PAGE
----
Swimming superstar Kyle Chalmers has redoubled his criticism of the media, insisting he had “must have gathered all his courage” to compete on Sunday and revealed he was considering his future in the sport.
Speaking after winning gold in the 4x100m freestyle men’s relay at the Commonwealth Games in Birmingham overnight, Chalmers had threatened to quit swimming if ‘false news’ of a feud between him and teammate Cody Simpson continued to circulate.
Pop star Simpson has made a sensational return to swimming and is in a relationship with Chalmers’ ex-flame Emma McKeon, who won four golds at the Olympics last year.
Swimming superstar Kyle Chalmers doubled his criticism of the media on Sunday
Rumors of the split dominated the back pages in the run-up to last month’s World Championship and have been the main topic of conversation around the Australian team’s success at the Commonwealth Games to date.
After qualifying for the semi-finals of the men’s 100m freestyle on Sunday night, the 24-year-old revealed how tough the past 24 hours had been psychologically.
“It’s hard, it’s hard for me to get up and swim this morning,” he told Seven in an emotional interview.
“It’s probably one of the biggest challenges I’ve faced. I think the media doesn’t realize, as I said on Instagram, how much of an impact it has on athletes and [their] mental health.
Chalmers threatened to quit swimming if ‘false news’ continued to circulate that he was in a love triangle with Cody Simpson (right) and his ex-flame Emma McKeon
Chalmers made a series of fiery Instagram posts after his outburst at a press conference where he criticized the media and their negative coverage of him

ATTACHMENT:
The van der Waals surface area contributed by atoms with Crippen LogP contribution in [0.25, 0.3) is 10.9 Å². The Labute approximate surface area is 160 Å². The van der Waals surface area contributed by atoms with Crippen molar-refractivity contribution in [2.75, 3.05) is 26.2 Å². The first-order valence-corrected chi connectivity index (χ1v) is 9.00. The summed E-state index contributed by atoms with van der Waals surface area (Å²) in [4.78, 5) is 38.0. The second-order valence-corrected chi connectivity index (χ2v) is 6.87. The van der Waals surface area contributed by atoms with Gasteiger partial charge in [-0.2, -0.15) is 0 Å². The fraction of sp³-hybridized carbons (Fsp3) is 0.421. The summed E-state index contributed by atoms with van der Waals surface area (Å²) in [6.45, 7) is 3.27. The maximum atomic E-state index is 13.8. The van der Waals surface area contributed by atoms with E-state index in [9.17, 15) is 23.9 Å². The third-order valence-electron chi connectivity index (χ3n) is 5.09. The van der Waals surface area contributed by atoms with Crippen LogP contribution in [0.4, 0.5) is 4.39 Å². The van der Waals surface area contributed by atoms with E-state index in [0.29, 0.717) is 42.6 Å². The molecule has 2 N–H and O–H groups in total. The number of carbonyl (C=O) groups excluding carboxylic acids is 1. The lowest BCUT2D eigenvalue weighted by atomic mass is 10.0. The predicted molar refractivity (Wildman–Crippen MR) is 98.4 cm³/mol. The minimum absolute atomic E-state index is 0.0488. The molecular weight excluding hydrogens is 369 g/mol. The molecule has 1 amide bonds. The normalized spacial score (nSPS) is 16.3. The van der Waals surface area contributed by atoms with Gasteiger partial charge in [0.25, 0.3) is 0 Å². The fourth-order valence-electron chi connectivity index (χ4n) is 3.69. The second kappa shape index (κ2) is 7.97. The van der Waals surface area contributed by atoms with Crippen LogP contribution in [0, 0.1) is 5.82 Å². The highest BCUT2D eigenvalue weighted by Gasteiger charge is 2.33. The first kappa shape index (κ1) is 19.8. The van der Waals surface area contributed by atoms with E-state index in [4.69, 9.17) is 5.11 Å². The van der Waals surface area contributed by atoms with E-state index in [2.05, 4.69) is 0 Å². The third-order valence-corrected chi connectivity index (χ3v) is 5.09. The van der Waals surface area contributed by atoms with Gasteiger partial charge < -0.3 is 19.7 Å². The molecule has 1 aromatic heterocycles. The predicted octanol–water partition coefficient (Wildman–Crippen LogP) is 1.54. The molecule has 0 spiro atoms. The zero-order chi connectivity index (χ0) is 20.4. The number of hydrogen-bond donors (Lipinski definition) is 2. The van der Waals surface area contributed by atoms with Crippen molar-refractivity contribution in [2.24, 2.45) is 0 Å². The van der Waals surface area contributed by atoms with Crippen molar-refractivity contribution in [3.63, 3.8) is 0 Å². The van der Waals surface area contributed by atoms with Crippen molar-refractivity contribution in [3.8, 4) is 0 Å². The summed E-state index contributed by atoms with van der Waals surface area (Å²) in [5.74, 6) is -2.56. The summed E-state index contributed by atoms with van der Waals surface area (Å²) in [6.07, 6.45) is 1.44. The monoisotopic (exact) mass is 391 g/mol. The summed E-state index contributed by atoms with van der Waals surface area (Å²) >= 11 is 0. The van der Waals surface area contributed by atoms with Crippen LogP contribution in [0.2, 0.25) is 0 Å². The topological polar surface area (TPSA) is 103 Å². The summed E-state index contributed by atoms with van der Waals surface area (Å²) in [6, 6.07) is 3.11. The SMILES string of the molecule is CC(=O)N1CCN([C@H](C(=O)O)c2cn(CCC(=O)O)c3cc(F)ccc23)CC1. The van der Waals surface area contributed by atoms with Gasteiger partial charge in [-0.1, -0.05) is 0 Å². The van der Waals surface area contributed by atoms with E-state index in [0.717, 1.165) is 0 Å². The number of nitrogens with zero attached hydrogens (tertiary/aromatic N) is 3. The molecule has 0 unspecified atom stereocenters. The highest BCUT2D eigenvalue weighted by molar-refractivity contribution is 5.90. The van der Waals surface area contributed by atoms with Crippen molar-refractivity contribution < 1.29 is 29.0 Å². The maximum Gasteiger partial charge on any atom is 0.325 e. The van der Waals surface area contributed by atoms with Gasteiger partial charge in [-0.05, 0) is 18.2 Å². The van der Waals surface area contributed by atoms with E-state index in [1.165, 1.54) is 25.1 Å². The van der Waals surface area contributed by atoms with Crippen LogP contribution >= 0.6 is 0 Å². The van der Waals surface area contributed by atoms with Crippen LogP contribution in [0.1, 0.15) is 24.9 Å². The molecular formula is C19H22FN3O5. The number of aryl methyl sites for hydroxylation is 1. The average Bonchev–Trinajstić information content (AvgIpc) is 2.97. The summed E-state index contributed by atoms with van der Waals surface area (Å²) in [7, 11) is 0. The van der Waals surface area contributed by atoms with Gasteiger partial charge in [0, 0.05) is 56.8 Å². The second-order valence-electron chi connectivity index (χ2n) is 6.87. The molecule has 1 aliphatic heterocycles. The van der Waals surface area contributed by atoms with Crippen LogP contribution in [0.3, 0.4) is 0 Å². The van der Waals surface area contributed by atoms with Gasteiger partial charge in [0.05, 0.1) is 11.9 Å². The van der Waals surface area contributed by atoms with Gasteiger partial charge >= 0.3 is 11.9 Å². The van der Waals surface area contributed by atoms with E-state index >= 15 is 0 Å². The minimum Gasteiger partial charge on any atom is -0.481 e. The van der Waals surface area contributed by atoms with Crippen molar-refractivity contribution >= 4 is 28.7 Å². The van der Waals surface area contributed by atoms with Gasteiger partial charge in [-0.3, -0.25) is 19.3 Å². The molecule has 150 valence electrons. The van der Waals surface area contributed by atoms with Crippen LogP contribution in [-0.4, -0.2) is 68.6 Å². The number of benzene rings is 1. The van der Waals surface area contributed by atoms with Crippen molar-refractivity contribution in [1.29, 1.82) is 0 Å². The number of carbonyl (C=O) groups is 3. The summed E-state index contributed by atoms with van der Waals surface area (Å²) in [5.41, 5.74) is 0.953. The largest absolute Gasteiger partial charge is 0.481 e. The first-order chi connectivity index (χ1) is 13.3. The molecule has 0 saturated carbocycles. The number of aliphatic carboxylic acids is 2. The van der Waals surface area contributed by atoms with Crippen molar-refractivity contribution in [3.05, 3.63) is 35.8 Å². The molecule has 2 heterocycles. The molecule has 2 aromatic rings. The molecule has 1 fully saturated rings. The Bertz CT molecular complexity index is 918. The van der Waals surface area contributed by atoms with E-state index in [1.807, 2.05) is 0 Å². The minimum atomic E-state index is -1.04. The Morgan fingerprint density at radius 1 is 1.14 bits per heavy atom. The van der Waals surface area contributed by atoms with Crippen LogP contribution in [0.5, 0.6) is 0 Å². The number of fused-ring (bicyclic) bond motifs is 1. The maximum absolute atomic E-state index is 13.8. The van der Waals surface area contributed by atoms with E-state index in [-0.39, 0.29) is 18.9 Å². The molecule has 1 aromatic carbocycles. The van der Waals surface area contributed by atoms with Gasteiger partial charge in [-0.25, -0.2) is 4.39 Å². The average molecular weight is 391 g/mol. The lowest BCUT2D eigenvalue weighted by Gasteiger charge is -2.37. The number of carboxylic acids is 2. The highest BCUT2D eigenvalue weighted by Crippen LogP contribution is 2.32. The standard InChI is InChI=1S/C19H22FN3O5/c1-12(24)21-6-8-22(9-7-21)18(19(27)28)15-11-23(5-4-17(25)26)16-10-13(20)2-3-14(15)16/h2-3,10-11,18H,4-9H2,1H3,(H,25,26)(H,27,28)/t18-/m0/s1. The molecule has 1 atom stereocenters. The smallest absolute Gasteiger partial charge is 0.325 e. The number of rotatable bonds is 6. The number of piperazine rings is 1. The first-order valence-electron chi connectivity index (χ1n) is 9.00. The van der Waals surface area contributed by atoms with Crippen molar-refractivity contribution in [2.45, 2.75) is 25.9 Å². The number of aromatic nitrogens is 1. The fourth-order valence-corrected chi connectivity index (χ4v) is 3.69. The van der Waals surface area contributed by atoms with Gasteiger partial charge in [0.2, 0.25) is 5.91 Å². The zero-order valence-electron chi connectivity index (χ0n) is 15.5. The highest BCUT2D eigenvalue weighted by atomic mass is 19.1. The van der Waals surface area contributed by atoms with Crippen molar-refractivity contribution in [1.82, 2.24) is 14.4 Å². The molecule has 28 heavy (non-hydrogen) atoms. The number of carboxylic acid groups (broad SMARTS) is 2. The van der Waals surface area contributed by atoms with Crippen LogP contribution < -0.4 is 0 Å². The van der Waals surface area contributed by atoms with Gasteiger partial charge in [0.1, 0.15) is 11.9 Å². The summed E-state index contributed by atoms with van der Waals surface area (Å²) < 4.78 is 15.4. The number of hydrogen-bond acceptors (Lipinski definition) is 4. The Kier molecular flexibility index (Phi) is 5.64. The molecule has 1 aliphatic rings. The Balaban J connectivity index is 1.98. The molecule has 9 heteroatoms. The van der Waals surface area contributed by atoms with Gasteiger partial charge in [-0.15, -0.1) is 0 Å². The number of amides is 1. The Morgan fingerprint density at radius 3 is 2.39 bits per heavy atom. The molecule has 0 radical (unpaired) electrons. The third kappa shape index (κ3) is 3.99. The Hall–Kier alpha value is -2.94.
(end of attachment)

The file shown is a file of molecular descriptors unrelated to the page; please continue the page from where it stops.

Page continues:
“It took all my courage and all my energy to get behind the blocks and swim this morning.
“It’s not something I wanted to do, it’s not something I wanted to go through, to be honest, I’ve been so excited for this moment for such a long time and worked hard to be here for such a long time .’
He then echoed rumors of a frosty relationship between him and Simpson, and the media coverage of alleged friction in the swim team had led him to consider quitting the sport.
“For how it has developed, yes, I am definitely doubting my future in the sport,” he added.
Chalmers continued his attack on social media, claiming the negative attention had taken its toll on his teammates and stolen the spotlight from their performance
“I mean, I didn’t get into sports to deal with something like that. I stand there and get interviewed for probably 20 minutes and not one thing was said about how we broke the Commonwealth Record and won the gold medal last night, not one thing about that.
“So for me it’s heartbreaking.
“I have no reason to even stop and talk to the media, I’m just doing it to make people happy. Now it’s about expressing the truth and my real feelings, but yes, I do and will consider what is for me now.’
On Sunday, Chalmers claimed the negative attention had taken its toll on his teammates, stealing the spotlight from their performance, accusing the media of “ruining it for all of us”.
Chalmers qualified for the semi-finals of the men’s 100 meter freestyle on Sunday evening
McKeon (left) and Chalmers (second from right) were part of the team that won gold in the 4x100m mixed freestyle relay at the Commonwealth Games on Saturday
He added that he was grateful to “those who work in the media who stand by my side and write the truth.”
“They are the only ones I will talk to from now on,” he wrote.
On Friday, Chalmers and McKeon were part of the Australian team to claim gold in the 4x100m mixed freestyle relay, but their body language came under heavy scrutiny.
Australia was the only country not to hold hands and raise them in unison before the race, and Chalmers didn’t seem to join his other two teammates – William Yang and Mollie O’Callaghan – in shaking McKeon’s hand after the race.
On a subsequent TV interview, Chalmers sat away from McKeon with Yang and O’Callaghan among the pair.